The boys drew two other pictures today; one of their research animal eating and the other of something "delicious". Drawing is a great way to ease into Monday as it reconnects the boys with the subjects of the previous week without being immediately difficult. They also did math practice on even/odd, wrote in their journals, and played outside with their wooden swords.

We're trying to get together with friends for a party/project based on The Search For Delicious. Not all of our friends have finished the book so we're stuck on scheduling for now.

Oh Fall, Where Art Thou?

It was 100 degrees today, cooling slightly after having reached 105 yesterday and over 100 degrees everyday since Fall arrived last Tuesday. Our Septembers are usually warm; however, these temperatures are 10 - 15 degrees above average. We find ourselves seeking the cool comfort of the movie theater and wishing that the pool wasn't closed for the season.

(I do feel a little old as I look at past weather and see that the highest 9/26 ever recorded in our area was in 1978, because immediately I think to myself Yes, I remember the Indian Summer of 1978.)

Some years I am chomping at the bit to bring out the fall decorations. I try to keep it simple and don't put up much, but we do have some things leftover from when we had a year round nature table. Now I decorate the mantle with what we have plus candles, and we add pumpkins and such as we march toward Thanksgiving.

This year the box is still in the closet; I'm not sure I believe that fall is on its way.

The evenings are cool after 10 p.m. but are nowhere near crisp. The afternoons still glimmer with summer's golden light. Crepe myrtle trees hang vibrant with riotous pink blossoms and the roses show no signs of stopping. Whatever the calendar says, Southern California doesn't seem to buying it this year.

Still, this week I will get out the box and start making the changes in our living room and on the porch. A warm throw will be draped over the rocking chair, ready for a cold morning. The cornucopia will be placed on the mantle along with dancing felt gnomes and a leaf garland, awaiting the first fire of the season. The porch will be dusted and swept, the candle jars cleaned, and a string of lights put up so that we may spend the cool fall evenings outside talking while sipping hot tea and warm milk. Certainly a pumpkin or two will be found at the farmer's market this week and be brought home; by Halloween there are usually dozens. (If we grow nothing else next summer we must grow pumpkins!)

When Fall arrives we will be ready.

Saturday, September 26, 2009

Little Bit of Loveliness

Thrifting is one of my favorite out-of-the-house activities. It isn't so much about the thrill of getting a good deal (though that feels good too) as much as it is finding something vintage and bringing it into my home to be loved and appreciated.

T-Guy and I found these spools of goodness on Labor Day; Papa and J-Baby were terribly ill all weekend and by Monday I really wanted to get out of the house if just for an hour. T-guy is a great thrifting buddy because he appreciates all the great old stuff we see. Sometimes he will spot an old sewing machine before I do!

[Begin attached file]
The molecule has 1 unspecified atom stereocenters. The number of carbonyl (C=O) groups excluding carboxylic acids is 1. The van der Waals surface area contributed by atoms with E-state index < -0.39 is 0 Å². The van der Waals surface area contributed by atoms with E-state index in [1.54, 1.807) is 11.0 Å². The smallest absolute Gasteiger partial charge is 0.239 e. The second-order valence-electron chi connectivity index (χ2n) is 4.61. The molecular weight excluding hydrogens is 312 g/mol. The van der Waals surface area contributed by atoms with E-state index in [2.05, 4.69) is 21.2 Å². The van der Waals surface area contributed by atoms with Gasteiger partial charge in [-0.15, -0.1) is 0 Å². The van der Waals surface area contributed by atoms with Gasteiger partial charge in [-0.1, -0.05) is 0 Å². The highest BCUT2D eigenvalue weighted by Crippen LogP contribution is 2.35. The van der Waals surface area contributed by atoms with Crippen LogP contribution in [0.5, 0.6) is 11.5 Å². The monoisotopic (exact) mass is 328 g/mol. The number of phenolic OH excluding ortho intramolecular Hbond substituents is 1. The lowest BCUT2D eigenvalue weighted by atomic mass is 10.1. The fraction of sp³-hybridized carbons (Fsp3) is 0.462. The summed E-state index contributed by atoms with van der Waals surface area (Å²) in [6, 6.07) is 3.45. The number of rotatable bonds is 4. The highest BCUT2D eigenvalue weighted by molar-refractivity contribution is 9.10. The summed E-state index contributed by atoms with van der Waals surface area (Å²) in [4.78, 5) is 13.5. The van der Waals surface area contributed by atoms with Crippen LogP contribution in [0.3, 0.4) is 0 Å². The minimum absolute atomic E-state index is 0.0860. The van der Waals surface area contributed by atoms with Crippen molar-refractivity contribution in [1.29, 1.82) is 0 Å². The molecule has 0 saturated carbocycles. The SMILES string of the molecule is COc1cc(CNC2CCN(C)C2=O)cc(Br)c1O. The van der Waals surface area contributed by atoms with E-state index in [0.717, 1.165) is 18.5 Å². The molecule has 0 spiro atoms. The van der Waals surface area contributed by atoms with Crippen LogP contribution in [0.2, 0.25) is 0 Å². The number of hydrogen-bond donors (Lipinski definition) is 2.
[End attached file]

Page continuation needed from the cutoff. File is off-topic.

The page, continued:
On major holidays our biggest thrift store sells everything for 50% off. The bag of vintage crochet and tatting threads was $1.97 after the discount. The large vintage enamelware casserole dish? We found that too! It was $1.49 after the discount; it has some interior chips so I won't use it for food, but enamelware is one of my loves and I think it looks fantastic filled with thread.

The pile of creamy sweetness in the upper right of the top photo is two 4 ft. lengths of hand-tatted lace. I'm not sure what I will use it on but I am so glad that I bought it; I hate to think of someone tossing out what represents hours and hours of someone's life.

Friday, September 25, 2009

Grade 4, Lesson 5, Day 5 ~ Another Week Completed

5 weeks completed, 31 weeks to go.

We finished out this week in a smooth, positive manner ~ it's hard to believe that Tuesday was such a terrible day. As we find our place homeschooling this year I am reminded of tuning a guitar. If you accidentally tune a string sharp you need to take the string flat and then move back into tune. If I overshoot with work that is too difficult or too structured (sharp) we need to have an easy day (slightly flat) before attempting to move back where we should be (in tune).

Friday's boxes: journalling; correcting math errors from Wednesday and Thursday; writing a sentence about their local animal using 3 types of adverbs as well as color coding nouns, verbs, adjectives, and adverbs; drawing a picture of where their animal lives (habitat) using full Waldorf-style as well as surface law and perspective; wooden sword practice; guitar practice. Once they finished the boxes they did a Mavis Beacon typing lesson and then were free to use approved computer programs such as Garage Band, Lego Digital Designer, Google Mars, and Timez Attack.

I need to pick up a few black felt tip markers for use with Draw Write Now ~ I can see the Waldorf purists shuddering now! No offense intended ~ I used to be one!

Thursday, September 24, 2009

Use What You Have Homeschooling

Most of my local homeschooling friends have joined charter schools, which, if you haven't heard of them, provide funds to purchase curricula and other materials for your children. I still have a wild independent streak and this year we are once again using the private school option. At first I was thinking how great it would be to give myself the same budget that I would get if we joined a charter. Luckily (for my savings account) my frugal side kicked in so for the most part this is going to be a year of using what we have. Making use of what we have will free up funds for what we really need.